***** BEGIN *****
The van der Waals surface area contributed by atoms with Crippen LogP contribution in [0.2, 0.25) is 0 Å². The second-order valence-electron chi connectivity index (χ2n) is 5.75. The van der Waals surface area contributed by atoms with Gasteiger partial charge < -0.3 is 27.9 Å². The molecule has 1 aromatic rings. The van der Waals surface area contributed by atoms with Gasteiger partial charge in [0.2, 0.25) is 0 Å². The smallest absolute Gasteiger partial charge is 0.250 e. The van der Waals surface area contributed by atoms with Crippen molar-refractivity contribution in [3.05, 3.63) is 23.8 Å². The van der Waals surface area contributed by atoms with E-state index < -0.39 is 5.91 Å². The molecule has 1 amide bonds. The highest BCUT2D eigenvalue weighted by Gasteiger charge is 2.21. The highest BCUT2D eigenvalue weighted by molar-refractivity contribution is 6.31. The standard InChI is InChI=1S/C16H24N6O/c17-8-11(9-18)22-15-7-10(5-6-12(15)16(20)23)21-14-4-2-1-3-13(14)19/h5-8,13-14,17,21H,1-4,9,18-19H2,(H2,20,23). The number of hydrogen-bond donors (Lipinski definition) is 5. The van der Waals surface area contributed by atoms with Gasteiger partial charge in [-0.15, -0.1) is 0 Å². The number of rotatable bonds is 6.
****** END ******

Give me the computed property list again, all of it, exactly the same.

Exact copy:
The van der Waals surface area contributed by atoms with Crippen LogP contribution in [0.2, 0.25) is 0 Å². The second-order valence-electron chi connectivity index (χ2n) is 5.75. The van der Waals surface area contributed by atoms with Gasteiger partial charge < -0.3 is 27.9 Å². The molecule has 1 aromatic rings. The van der Waals surface area contributed by atoms with Gasteiger partial charge in [0.2, 0.25) is 0 Å². The smallest absolute Gasteiger partial charge is 0.250 e. The van der Waals surface area contributed by atoms with Crippen molar-refractivity contribution in [3.05, 3.63) is 23.8 Å². The van der Waals surface area contributed by atoms with E-state index < -0.39 is 5.91 Å². The molecule has 1 amide bonds. The highest BCUT2D eigenvalue weighted by Gasteiger charge is 2.21. The highest BCUT2D eigenvalue weighted by molar-refractivity contribution is 6.31. The standard InChI is InChI=1S/C16H24N6O/c17-8-11(9-18)22-15-7-10(5-6-12(15)16(20)23)21-14-4-2-1-3-13(14)19/h5-8,13-14,17,21H,1-4,9,18-19H2,(H2,20,23). The number of hydrogen-bond donors (Lipinski definition) is 5. The van der Waals surface area contributed by atoms with Gasteiger partial charge in [-0.15, -0.1) is 0 Å². The number of rotatable bonds is 6.